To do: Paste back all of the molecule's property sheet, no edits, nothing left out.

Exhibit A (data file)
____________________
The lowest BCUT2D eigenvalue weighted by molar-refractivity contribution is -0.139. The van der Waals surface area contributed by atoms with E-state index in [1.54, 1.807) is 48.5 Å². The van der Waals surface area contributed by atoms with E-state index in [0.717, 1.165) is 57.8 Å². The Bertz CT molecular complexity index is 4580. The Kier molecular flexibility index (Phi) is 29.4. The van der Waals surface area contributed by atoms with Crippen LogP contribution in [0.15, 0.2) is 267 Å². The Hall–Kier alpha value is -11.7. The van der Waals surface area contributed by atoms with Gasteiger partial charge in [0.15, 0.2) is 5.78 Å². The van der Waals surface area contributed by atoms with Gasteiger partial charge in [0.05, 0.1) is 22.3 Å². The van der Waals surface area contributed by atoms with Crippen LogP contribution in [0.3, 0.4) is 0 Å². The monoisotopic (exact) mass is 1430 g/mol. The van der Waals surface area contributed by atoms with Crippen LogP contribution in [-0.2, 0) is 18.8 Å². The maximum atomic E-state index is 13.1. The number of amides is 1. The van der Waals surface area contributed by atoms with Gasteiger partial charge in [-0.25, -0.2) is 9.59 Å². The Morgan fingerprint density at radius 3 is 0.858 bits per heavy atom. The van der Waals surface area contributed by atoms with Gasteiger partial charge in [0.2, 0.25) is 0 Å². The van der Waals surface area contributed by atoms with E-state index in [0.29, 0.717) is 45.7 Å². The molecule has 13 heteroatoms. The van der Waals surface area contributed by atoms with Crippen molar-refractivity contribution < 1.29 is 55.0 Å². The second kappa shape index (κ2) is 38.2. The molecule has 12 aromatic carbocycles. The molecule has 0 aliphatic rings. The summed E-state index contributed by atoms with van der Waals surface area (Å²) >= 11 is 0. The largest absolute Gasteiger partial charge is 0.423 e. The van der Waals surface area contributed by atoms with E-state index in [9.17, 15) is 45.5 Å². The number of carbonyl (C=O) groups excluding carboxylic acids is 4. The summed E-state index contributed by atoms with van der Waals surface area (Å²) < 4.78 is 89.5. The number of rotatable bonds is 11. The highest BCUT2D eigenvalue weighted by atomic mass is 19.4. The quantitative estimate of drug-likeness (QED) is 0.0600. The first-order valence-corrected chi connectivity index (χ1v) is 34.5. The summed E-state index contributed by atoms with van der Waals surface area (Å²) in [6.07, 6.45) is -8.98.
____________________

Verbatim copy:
The lowest BCUT2D eigenvalue weighted by molar-refractivity contribution is -0.139. The van der Waals surface area contributed by atoms with E-state index in [1.54, 1.807) is 48.5 Å². The van der Waals surface area contributed by atoms with E-state index in [0.717, 1.165) is 57.8 Å². The Bertz CT molecular complexity index is 4580. The Kier molecular flexibility index (Phi) is 29.4. The van der Waals surface area contributed by atoms with Crippen LogP contribution in [0.15, 0.2) is 267 Å². The Hall–Kier alpha value is -11.7. The van der Waals surface area contributed by atoms with Gasteiger partial charge in [0.15, 0.2) is 5.78 Å². The van der Waals surface area contributed by atoms with Gasteiger partial charge in [0.05, 0.1) is 22.3 Å². The van der Waals surface area contributed by atoms with Crippen LogP contribution in [0.3, 0.4) is 0 Å². The monoisotopic (exact) mass is 1430 g/mol. The van der Waals surface area contributed by atoms with Crippen LogP contribution in [-0.2, 0) is 18.8 Å². The maximum atomic E-state index is 13.1. The number of amides is 1. The van der Waals surface area contributed by atoms with Gasteiger partial charge in [-0.25, -0.2) is 9.59 Å². The Morgan fingerprint density at radius 3 is 0.858 bits per heavy atom. The van der Waals surface area contributed by atoms with Gasteiger partial charge in [0.2, 0.25) is 0 Å². The van der Waals surface area contributed by atoms with E-state index in [0.29, 0.717) is 45.7 Å². The molecule has 13 heteroatoms. The van der Waals surface area contributed by atoms with Crippen molar-refractivity contribution < 1.29 is 55.0 Å². The second kappa shape index (κ2) is 38.2. The molecule has 12 aromatic carbocycles. The molecule has 0 aliphatic rings. The summed E-state index contributed by atoms with van der Waals surface area (Å²) >= 11 is 0. The largest absolute Gasteiger partial charge is 0.423 e. The van der Waals surface area contributed by atoms with E-state index in [9.17, 15) is 45.5 Å². The number of carbonyl (C=O) groups excluding carboxylic acids is 4. The summed E-state index contributed by atoms with van der Waals surface area (Å²) < 4.78 is 89.5. The number of rotatable bonds is 11. The highest BCUT2D eigenvalue weighted by atomic mass is 19.4. The quantitative estimate of drug-likeness (QED) is 0.0600. The first-order valence-corrected chi connectivity index (χ1v) is 34.5. The summed E-state index contributed by atoms with van der Waals surface area (Å²) in [6.07, 6.45) is -8.98.